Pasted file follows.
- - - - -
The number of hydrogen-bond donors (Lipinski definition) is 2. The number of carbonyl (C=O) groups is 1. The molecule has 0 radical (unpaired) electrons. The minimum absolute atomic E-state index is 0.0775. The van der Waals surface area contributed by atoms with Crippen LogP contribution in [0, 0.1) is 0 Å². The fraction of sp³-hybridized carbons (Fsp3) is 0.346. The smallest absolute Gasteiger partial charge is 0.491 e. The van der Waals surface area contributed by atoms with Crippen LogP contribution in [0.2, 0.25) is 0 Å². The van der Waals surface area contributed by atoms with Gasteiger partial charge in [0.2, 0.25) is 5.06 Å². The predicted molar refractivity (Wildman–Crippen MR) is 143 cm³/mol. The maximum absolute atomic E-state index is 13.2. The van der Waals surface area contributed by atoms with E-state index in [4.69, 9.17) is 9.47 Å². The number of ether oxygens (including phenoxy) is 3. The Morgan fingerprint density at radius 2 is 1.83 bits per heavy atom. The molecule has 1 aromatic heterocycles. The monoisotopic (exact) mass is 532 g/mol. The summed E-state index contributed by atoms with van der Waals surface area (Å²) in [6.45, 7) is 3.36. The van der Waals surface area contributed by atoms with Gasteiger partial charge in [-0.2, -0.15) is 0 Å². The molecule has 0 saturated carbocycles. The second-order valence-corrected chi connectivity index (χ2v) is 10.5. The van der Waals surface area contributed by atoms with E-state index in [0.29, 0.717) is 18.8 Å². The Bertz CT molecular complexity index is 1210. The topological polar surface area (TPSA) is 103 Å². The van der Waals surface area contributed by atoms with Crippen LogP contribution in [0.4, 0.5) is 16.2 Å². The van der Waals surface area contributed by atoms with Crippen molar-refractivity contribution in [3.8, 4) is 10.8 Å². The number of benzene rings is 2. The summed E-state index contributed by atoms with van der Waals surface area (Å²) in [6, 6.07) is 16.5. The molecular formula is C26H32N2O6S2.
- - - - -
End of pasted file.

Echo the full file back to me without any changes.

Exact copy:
The number of hydrogen-bond donors (Lipinski definition) is 2. The number of carbonyl (C=O) groups is 1. The molecule has 0 radical (unpaired) electrons. The minimum absolute atomic E-state index is 0.0775. The van der Waals surface area contributed by atoms with Crippen LogP contribution in [0, 0.1) is 0 Å². The fraction of sp³-hybridized carbons (Fsp3) is 0.346. The smallest absolute Gasteiger partial charge is 0.491 e. The van der Waals surface area contributed by atoms with Crippen LogP contribution in [0.2, 0.25) is 0 Å². The van der Waals surface area contributed by atoms with Gasteiger partial charge in [0.2, 0.25) is 5.06 Å². The predicted molar refractivity (Wildman–Crippen MR) is 143 cm³/mol. The maximum absolute atomic E-state index is 13.2. The van der Waals surface area contributed by atoms with E-state index in [4.69, 9.17) is 9.47 Å². The number of ether oxygens (including phenoxy) is 3. The Morgan fingerprint density at radius 2 is 1.83 bits per heavy atom. The molecule has 1 aromatic heterocycles. The monoisotopic (exact) mass is 532 g/mol. The summed E-state index contributed by atoms with van der Waals surface area (Å²) in [6.45, 7) is 3.36. The van der Waals surface area contributed by atoms with Gasteiger partial charge in [-0.2, -0.15) is 0 Å². The molecule has 0 saturated carbocycles. The second-order valence-corrected chi connectivity index (χ2v) is 10.5. The van der Waals surface area contributed by atoms with E-state index in [0.29, 0.717) is 18.8 Å². The Bertz CT molecular complexity index is 1210. The topological polar surface area (TPSA) is 103 Å². The van der Waals surface area contributed by atoms with Crippen LogP contribution in [0.4, 0.5) is 16.2 Å². The van der Waals surface area contributed by atoms with Crippen molar-refractivity contribution in [3.8, 4) is 10.8 Å². The number of benzene rings is 2. The summed E-state index contributed by atoms with van der Waals surface area (Å²) in [6, 6.07) is 16.5. The molecular formula is C26H32N2O6S2.